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Ben Jones
Ben Jones, UK Lawyer
Category: Law
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We are a limited company that took out a rental on a clocking

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We are a limited company that took out a rental on a clocking system 5 years and 7 months ago. We were looking to just buy a system of our own and called the rental company to find out how much notice we had to give. They informed us that we have just over 4 years left to run on the contact as it automatically renews for another 5 years unless we give notice. On checking the contract it does state that after 5 years the contract will renew for a further 5 years. Is this enforceable?
Hello did you check the contract at the beginning, was it issues in advance?
Customer: replied 2 years ago.
The contract is a very simple A4 page with only a few paragraphs on it. I am the new owner of the business but can assume that my predecessor read the contract but simply missed this clause. Not sure what you mean by "was it issues in advance?"ThanksMario
Sorry Mario, typo - I meant was it issued in advance of the contract starting - did you have sight of the contract before you had agreed to start the services? However, as you were not the one who agreed to this you may not know that so it doesn't matter. I will respond fully shortly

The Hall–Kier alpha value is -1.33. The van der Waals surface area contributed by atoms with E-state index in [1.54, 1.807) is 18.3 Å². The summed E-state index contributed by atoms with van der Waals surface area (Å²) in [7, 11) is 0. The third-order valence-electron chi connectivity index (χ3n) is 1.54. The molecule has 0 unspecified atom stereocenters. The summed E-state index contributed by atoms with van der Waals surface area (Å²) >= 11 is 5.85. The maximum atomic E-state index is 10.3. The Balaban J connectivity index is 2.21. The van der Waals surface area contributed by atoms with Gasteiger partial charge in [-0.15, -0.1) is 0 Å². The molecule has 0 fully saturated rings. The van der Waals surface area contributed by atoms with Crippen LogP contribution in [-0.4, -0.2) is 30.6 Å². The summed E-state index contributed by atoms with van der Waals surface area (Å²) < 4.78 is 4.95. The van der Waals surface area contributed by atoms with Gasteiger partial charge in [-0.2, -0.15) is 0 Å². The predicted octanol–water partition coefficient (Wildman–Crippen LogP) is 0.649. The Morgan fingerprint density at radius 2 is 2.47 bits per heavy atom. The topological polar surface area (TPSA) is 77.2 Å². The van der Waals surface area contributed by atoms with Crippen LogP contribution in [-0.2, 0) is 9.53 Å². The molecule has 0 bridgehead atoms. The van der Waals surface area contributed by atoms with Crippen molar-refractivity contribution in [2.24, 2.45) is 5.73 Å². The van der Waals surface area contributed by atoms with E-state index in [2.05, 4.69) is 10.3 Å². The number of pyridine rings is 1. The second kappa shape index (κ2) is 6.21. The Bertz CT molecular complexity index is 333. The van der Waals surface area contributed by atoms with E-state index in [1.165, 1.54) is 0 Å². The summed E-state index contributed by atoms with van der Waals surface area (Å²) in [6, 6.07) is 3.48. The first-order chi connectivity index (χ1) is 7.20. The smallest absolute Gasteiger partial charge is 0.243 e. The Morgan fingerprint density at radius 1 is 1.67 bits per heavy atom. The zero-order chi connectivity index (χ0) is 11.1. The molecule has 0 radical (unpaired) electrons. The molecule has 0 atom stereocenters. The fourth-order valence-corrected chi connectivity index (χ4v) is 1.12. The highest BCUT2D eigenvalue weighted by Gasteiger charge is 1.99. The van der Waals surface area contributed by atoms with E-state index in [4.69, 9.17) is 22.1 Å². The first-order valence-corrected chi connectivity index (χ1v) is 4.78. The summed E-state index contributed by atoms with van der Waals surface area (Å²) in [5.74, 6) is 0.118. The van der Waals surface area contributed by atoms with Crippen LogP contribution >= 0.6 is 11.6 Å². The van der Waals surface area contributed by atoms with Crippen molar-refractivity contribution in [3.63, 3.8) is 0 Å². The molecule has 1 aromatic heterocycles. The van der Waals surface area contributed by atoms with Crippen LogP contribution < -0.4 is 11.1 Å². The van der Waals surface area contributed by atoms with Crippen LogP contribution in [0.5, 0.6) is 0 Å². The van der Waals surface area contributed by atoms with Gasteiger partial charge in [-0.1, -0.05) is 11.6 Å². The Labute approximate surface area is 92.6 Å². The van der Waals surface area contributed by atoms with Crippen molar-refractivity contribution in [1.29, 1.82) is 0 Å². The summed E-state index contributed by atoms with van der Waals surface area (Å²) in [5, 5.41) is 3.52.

This type of contract is known as a rollover contract as it automatically rolls over at the end of the term, unless cancelled. Such contracts have been used in different industries and can be legal. There were some concerns about their use in certain consumer contracts, like broadband services and the Office of Fair Trading has now banned from being used there, but this is to do with consumer contracts, where one party is a private individual. When it comes to a business contract, you do not get the same protection as if you were a consumer – it is assumed that you are reasonably informed and aware to read the terms and conditions you enter into before starting a contractual relationship so it would be assumed that these terms were available to you before the start and you had a chance to familiarise yourself with them, knowing what you were signing up to. I say ‘you’ and even though it was not you personally, the responsibility would have been transferred over to you when you purchased the business. So yes, such a contract can be legal even if it is for a period of another 5 years. However, that does not mean you cannot end it early. You may do so but at the risk of the company trying to pursue you for breach of contract. What they may try and claim is loss of earnings as a result of your early breach. One my automatically think that this is the equivalent of your fees for the 5 years but not necessarily so. They will have a duty to reduce their losses and look for a replacement client straight away so I they end up finding one to take over your contract then their losses will be cut and you ay have no further ongoing liabilities. So this is what a court would look at when deciding the level of compensation you may be liable for. It is best if you try to negotiate with them over an early release. I hope this has answered your query. I would be grateful if you could please take a second to leave a positive rating (3, 4 or 5 stars) as that is an important part of our process and recognises the time I have spent assisting you. If you need me to clarify anything before you go - please get back to me on here and I will assist further as best as I can. Thank you
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Customer: replied 2 years ago.
Many thanks for your help on this.
You are welcome, all the best